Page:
See Chen & Gnedin (2023b) for detais.
Evolution of GCs during the last major merger of an Andromeda analogue.
We make modifications to the Chen & Gnedin (2022) to adjust it to satellite galaxies in the local group from a suite of collisionless simulations. We validate the near-linear GC mass-halo mass correlation down to Mh ~ 108 Msun, where the majority of dwarf galaxies do not host any cluster. By studying two Fornax-like satellites in the simulations, we reproduce the radial profile of GCs in Fornax and show that observational samples can be notably biased by incompleteness below detection limit and at large radii. See Chen & Gnedin (2023a) for detais.
Near-linear GC mass-halo mass correlation.
The advent of the Gaia mission has enabled detailed kinematics studies of the Galactic GCs and revolutionized our understanding of the connections between GC properties and galaxy assembly. We update the GC formation model developed by Choksi & Gnedin (2019) by assigning GCs to particles in the Illustris TNG simulation based on age and location. This adds spatial and kinematic information to the modeled GCs. The model successfully reproduces the radial distribution and various kinematic properties of the Galactic GCs. We also analyze GCs from different origins: In outer galaxy, ex-situ clusters are more dominant than the clusters formed in-situ, which explains the gradient of GC metallicity. See our first paper (Chen & Gnedin 2022) for details.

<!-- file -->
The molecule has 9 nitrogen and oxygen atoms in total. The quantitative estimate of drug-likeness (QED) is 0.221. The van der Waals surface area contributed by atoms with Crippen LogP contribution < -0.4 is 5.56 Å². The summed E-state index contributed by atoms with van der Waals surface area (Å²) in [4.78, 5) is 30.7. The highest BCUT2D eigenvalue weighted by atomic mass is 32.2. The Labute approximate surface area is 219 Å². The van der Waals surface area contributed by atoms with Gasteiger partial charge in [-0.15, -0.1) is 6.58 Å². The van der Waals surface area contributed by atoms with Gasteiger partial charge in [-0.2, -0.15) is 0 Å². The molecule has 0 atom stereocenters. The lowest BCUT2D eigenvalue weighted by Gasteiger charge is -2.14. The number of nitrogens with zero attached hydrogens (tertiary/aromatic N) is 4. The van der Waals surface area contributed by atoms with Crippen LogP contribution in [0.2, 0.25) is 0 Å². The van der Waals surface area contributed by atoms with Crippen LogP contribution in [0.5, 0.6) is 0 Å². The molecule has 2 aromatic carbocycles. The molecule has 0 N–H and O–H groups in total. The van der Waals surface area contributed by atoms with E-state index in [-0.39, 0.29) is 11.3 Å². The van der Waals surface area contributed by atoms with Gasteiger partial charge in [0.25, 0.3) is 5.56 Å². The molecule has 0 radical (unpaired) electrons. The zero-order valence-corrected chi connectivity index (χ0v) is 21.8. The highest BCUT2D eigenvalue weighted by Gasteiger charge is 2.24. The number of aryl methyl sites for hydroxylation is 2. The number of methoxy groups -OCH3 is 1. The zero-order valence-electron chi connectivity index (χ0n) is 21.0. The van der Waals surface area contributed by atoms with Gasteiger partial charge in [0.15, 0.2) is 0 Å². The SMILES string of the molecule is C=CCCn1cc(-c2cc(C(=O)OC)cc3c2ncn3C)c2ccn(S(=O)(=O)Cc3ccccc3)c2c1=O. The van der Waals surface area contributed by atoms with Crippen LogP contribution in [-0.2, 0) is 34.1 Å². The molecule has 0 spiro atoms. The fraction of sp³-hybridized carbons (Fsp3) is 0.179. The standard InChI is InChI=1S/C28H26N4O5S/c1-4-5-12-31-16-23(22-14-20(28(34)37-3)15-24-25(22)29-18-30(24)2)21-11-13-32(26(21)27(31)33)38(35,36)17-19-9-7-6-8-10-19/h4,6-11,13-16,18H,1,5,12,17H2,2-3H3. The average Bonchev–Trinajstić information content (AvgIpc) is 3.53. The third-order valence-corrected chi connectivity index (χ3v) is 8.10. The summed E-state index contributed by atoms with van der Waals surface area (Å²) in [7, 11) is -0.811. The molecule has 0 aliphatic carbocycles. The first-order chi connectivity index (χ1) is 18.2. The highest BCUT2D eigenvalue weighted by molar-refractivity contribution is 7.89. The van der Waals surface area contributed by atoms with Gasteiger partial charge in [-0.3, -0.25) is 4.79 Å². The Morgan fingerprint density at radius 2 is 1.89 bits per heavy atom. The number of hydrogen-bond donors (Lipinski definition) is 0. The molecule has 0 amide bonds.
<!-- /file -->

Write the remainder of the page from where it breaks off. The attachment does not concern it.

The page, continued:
Radial profiles of all modelled GCs (left) and split by in-situ/ex-situ (right).
Together with Hui Li and Mark Vogelsberger, I perform a suite of simulations to investigate the effects of initial density profiles on the evolution of star clusters in GMCs. We find that the uniform profile follows a "hierarchical" cluster formation mode, while the steep power-law profiles show an "accretion" dominated mode. These two cluster formation modes lead to different proprieties of the most massive clusters in GMCs. See our first paper (Chen, Li, & Vogelsberger 2021) for details.
"Hierarchical" (left) and "accretion" (right) modes for cluster formation.
Based on the cosmic light speed variation, I found a novel pre-burst stage for GRBs. I also employed a primary clustering method of machine learning to classify this stage with the data from the Fermi telescope. The work was completed in late 2019 but was accepted for publication in 2021 due to the COVID-19 pandemic (see, Chen and Ma 2021).
Two classifications of GRB photons. Classification A distinguishes pre-burst from main-burst.
© 2020-2023 Bill Chen. Last Modified in September 2023.
© 2020-2023 Bill Chen.
Last Modified in September 2023.